More great news about the future of local farming. The New York Times reports on an optimistic (in my opinion) national trend—more and more college students are seeking internships not on Wall Street, but on the farm.
The Times reports that 1,400 farms sought interns this year, almost triple the number two years ago. The number of small farms, which attract the new agrarians and can use the cheap, enthusiastic help, has grown sharply since 2003 (this according to Katherine L. Adam, who runs the National Sustainable Agriculture Information Service, financed by the Department of Agriculture).
This is terrific news. Sure, it’s partly a result of the economic recession we are in, but in my mind, it signifies something else—that young people are seeing the impacts they can have when they get local and get their hands in the dirt.
One student interviewed for the story said that “I’m not sure that I can affect how messed up poverty is in Africa or change politics in Washington, but on the farm I can see the fruits of my labor.” Despite the pun or maybe because of it, it seems as though there is a small—but growing—interest in garden-farming.
Closer to home, the Bozeman-based Gallatin Valley Farm to School (GVF2S) program is the first in the nation—and still, the only—to pilot a FoodCorps volunteer, as part of the VISTA program.
VISTA—Volunteers In Service To America—was begun by President Johnson in the early ‘60’s, as a domestic version of the Peace Corps (full disclosure: I served as a VISTA in 1991, teaching adult literacy in housing projects and a medium security prison in Tarentum, PA, a steel town-suburb of Pittsburgh). Americorps is now the formal name, a revised and augmented program introduced in 1993 by President Clinton.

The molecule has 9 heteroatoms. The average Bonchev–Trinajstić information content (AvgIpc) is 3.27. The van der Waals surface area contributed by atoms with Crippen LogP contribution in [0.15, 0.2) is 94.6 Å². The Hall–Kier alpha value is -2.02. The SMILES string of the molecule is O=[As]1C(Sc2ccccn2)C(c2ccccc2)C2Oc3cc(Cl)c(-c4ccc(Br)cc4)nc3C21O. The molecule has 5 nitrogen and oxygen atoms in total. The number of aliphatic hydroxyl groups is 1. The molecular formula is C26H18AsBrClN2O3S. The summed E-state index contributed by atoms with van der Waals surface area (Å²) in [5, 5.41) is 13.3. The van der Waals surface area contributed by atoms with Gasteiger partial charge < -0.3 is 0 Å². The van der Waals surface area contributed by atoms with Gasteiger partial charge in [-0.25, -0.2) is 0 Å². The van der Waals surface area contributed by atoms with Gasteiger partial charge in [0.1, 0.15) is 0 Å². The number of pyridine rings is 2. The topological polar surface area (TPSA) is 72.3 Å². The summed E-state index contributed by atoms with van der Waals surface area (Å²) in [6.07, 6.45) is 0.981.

GVF2S hosted the nation’s first FoodCorps VISTA last year and it was so successful that Americorps agreed to supplement the cost of the second year of the program, to study it for national franchising.
More evidence that young people see compelling work on the farm. Couple that with the Friends of Local Food’s Towne’s Harvest CSA at Montana State in Bozeman, and the PEAS (Program in Ecological Agriculture and Society) in Missoula, as part of the Garden City Harvest program to combine traditional academics with hands-on work at an urban, organic farm. . . . and we’ve got a youth farming movement on our hands.
The future looks bright.